Oddly enough, it never crossed my mind that your Daddy and I planned to have a child born under the same astrological sign as me. When we decided to have a family, we thought it would take some time. We thought we would have a summer baby. But there you were at the end of April, due near your mommy’s birthday. You are a Taurus. You are a bull. Just like me. I guess that’s why it seems that in this last year, while you’re playing with and smiling at everyone else, you’re giving me the stink eye or butting me in the head or pinching me. We are alike, you and I, deep down inside. AutismPic6 But on this fourth birthday, I want you to know that you, my child, are so much more than I am. Because you own being different. You own your individuality and wear it proudly as a badge for all to see, a prized medal of achievement, and you are often oblivious to the expectations of those around you. For that, I both admire you and thank you. I am fortunate to have someone in my life, someone so close to my heart, to force me to recognize what is actually important and to force me out of the box of complacency I’ve lived inside of for so very long.

For me, words were everything. The typed word, the spoken word, the sung lyric. They were everything. Until they weren’t. Until you didn’t use them. Until I had to learn your words without words. Thank you for teaching me to listen to what people are not saying. And thank you for trying your hardest this year to learn new words and talk to me and your family and friends and teachers.

For me, normalcy was everything. Dressing normal, acting normal, behaving, doing what was right by everyone else’s standards, pleasing people. Until there was no normal. Until I was told you weren’t “normal.” Until I learned that what’s normal for me and what’s normal for someone else—honestly, can we just call it all normal? We just have a different normal. And if you’re not normal, then I certainly don’t want normal. Because everything that I want and everything I believe in, is in you.

For me, structure was everything. Shoes and clothing and piles of paper had their places. Books and DVDs stood alphabetized in their shelves. My life had to be planned out ten years in advance—a degree at this age, a marriage at this age, a child at this age… Until it couldn’t be. Until they weren’t. Until tiny hands showed me that for some strange reason, that DVD goes over there, that toy fits best under the coffee table, that bus belongs driving down the side of the trampoline instead of on the roads painted on train table, that game can only be played while balancing upside down on the swivel rocking chair. Life? Well, life just happens sometimes.

You are 100% your own, William. As a three-year-old, you’ve made strides forward in learning to follow routines, in learning to comply with rules in a classroom setting. You’ve tamed slightly. You can sit and attend to a task, you can identify nouns and verbs in picture books at speech. You can watch me write letters on your magnadoodle and read me what they say. You can snuggle me with me and watch a show for five minutes—then get up and stand precariously close to the television. You can use 3-4 word phrases to request what you want—because you always want something. I want you to know that I’m so proud of you and I will continue to support you as you meet more goals, learn new lessons, and progress. But even though you’ve made those strides, even though you’ve let school calm you and teach you more socially appropriate behavior, you are still my wild child. And I believe in my heart that you always will be.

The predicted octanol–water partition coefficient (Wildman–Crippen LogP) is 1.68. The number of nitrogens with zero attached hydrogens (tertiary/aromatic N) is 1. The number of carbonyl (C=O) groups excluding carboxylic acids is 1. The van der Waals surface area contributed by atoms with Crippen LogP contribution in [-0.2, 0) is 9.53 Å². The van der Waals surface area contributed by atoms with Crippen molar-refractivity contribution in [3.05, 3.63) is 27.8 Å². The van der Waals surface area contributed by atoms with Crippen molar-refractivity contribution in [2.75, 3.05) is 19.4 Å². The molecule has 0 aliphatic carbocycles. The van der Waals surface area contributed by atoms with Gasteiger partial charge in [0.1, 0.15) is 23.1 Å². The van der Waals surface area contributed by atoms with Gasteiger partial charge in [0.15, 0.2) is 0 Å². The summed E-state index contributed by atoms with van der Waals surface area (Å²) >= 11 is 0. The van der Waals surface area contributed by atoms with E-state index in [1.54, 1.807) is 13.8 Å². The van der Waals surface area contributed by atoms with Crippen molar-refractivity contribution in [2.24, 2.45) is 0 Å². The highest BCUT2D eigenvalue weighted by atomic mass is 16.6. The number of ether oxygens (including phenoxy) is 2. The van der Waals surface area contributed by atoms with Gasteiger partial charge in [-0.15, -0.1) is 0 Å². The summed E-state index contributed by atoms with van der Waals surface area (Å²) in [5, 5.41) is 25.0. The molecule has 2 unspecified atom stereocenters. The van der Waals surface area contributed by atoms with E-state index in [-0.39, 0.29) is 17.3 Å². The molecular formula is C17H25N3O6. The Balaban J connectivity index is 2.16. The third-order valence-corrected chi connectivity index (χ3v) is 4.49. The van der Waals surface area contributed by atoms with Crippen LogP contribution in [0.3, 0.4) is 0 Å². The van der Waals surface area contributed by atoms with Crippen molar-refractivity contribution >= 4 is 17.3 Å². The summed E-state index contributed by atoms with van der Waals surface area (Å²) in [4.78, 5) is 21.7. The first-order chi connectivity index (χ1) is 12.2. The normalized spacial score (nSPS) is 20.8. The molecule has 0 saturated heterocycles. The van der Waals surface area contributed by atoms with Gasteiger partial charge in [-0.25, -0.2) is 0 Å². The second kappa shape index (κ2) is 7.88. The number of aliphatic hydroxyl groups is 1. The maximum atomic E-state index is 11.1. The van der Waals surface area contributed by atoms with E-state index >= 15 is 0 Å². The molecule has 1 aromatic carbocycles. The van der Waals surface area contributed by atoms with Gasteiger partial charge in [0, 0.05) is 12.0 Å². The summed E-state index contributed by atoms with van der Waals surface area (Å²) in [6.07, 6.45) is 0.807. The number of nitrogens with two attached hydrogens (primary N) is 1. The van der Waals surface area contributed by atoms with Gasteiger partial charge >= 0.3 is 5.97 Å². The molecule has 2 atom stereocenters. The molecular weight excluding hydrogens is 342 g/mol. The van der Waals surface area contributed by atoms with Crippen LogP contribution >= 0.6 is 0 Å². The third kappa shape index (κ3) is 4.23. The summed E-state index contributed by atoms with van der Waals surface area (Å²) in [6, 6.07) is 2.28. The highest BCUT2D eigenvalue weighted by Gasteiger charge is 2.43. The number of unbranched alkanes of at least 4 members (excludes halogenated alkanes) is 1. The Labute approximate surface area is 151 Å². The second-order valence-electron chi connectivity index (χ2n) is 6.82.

This year, as we absorbed your diagnosis and organized family and friends to join the 2015 Walk for Autism Speaks in your honor, your KK asked me to listen to a new song, “Masterpiece” by Jessie J. The lyrics say:

So much pressure Why so loud?
If you don’t like my sound You can turn it down
I got a road
And I walk it alone
Uphill battle I look good when I climb
I’m ferocious, precocious I get braggadocios
I’m not gonna stop
I like the view from the top (Yeah)
You talk that blah blah, that la la, that rah rah shit
And I’m so done, I’m so over it
Sometimes I mess up, I fuck up, I hit and miss
But I’m okay, I’m cool with it 
I still fall on my face sometimes
And I can’t colour inside the lines
‘Cause I’m perfectly incomplete
I’m still working on my masterpiece
And I, I wanna hang with the greats
Got a way to go, but it’s worth the wait
No, you haven’t seen the best of me
I’m still working on my masterpiece

AutismPic1 Every time I hear this song, tears well up in my eyes because I picture you and your strong spirit. You’re ferocious and precocious. You mess up and you’re okay with it. I know we haven’t seen the best of you and I can’t wait to see your masterpiece.

Please remember: your successes are my successes. Your struggles and frustrations are my struggles and frustrations. I’m with you.

So happy fourth birthday, my sweet and stubborn William. This year and every year, my wishes for you–like the book I Wish You More that you got as a birthday present–are boundless, endless, limitless, and unable to be put into words. But for now, what I wish most for you is that you continue to be you. That you continue to figure things out your way in your time.

Don’t let anyone take your wild away, Will.

All good things are wild and free. And some people aren’t meant to fit in a box.